I have a door with the lock broken in locked position. It appears I will
hvae to remove the door off the hinges to get this broken lock out.
However, this door has one of those spring loaded hinges (they close the
door automatically, more or less). Can such door be removed from hinges
while the door is in closed position?
You don't have to take the door off the hinges.
BTW - This is not a binary group. Posting of pictures is frowned upon.
(Insert flame here.)
Take a large flat screwdriver and a pair of large channel locks and tear the
part of the latch unit that you can see, out of the door. Then reach in
between the door and the frame with a very thing flat screwdriver and work
the latch back into the door. You can probably get a replacement latch at
Home Depot. If you can't find one there, a locksmith will definitely stock
them. You may have to settle for one of the cheesier adjustable ones, but
to be honest, I've never seen one of them fail the way the better non
adjustable ones do.
Bob DeWeese, CML
email@example.com (remove"no spaamm")
Bear Lock & Security Service, Inc - A full service locksmith company
specializing in professional, cost effective solutions to your
Commercial, Residential, Safe, and Automotive Security Problems.
<>< But seek ye first the kingdom of God, and His righteousness;
and all these things will be added unto you. Matthew 6:33
In alt.home.repair on Sat, 26 Feb 2005 11:35:55 -0500 Gautam Thaker
When I was 11 and my uncle was 42, he took our front door off so he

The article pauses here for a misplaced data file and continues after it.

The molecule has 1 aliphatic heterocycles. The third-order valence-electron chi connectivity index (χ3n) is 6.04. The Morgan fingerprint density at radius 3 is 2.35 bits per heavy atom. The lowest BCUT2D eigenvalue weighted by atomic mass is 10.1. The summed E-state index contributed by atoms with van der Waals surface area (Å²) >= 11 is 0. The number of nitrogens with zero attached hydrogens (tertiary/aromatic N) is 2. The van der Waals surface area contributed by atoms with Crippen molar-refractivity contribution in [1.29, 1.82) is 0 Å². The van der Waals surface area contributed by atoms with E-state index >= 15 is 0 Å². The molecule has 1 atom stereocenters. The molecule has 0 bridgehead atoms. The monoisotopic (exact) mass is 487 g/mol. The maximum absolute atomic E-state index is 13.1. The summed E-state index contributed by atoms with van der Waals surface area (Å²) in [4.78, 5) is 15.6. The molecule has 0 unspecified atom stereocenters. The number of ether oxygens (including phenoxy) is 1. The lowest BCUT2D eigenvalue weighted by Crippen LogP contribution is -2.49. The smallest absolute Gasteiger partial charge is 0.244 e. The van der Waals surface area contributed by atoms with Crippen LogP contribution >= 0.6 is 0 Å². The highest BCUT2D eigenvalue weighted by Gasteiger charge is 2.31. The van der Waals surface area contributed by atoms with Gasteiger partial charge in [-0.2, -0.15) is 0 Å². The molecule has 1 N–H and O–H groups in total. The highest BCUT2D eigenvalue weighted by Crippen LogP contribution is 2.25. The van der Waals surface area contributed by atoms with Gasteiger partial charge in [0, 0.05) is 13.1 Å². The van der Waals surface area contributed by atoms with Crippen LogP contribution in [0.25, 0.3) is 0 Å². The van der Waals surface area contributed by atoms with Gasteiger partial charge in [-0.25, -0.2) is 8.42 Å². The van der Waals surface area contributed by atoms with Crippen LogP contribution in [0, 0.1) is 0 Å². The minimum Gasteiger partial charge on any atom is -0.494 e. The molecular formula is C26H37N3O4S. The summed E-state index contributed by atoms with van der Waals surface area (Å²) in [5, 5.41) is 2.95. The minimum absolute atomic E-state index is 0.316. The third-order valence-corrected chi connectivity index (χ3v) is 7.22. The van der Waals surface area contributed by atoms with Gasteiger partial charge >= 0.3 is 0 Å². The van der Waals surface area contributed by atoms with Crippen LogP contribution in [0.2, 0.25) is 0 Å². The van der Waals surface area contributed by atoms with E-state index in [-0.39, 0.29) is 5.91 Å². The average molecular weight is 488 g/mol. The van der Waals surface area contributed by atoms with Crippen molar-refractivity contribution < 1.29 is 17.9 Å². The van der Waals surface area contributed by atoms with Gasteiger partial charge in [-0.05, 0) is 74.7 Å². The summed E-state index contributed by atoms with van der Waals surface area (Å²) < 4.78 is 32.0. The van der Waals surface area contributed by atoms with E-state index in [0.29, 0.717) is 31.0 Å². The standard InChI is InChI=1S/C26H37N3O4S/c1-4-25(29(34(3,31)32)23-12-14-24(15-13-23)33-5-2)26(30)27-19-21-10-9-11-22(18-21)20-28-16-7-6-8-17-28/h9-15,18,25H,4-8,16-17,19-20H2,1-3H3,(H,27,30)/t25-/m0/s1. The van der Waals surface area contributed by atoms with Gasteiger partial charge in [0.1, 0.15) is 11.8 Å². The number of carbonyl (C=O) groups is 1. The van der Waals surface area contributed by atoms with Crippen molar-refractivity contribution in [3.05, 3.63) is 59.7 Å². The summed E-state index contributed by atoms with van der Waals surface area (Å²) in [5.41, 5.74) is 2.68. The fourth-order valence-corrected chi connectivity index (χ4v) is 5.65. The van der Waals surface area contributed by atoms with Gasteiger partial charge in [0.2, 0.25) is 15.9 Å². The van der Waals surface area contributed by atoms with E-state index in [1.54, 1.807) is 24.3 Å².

could drill a hole in it and install a peephole. It was a two inch
hole for a pointable eyeball like peephole. I was 11. I thought he
knew what he was doing. Now I'm older than he was then and I see no
need to have taken off the door. Power drills were probably a little
heavier then, but iirc he used a brace and bit.
I don't think you need to take off the door either.
If emailing, please let me know whether
or not you are posting the same letter.
Change domain to erols.com, if necessary.
I once had a Schlage AL53PD Lever Lock detach from the latch. It was
installed by one of the contractor's laborers and he had not enganged the
latch correctly. The door was locked, steel door and frame and it was a
devil of a time getting it open. I hope I never have another one.
Actually, yes I did, but since I had put a high security cylinder in it a
few weeks before, the contractor didn't want to own up to it. You know, the
old "You touched it last, you screwed it up!" line. The owner didn't want
to pay for it (shouldn't have to). I got stuck in the middle as is often
the case when working with commercial new construction. I spent more time
documenting it than I did fixing it. The owner contracted with me, so I let
the owner and contractor battle it out but it's no fun being stuck in the
HomeOwnersHub.com is a website for homeowners and building and maintenance pros. It is not affiliated with any of the manufacturers or service providers discussed here.
All logos and trade names are the property of their respective owners.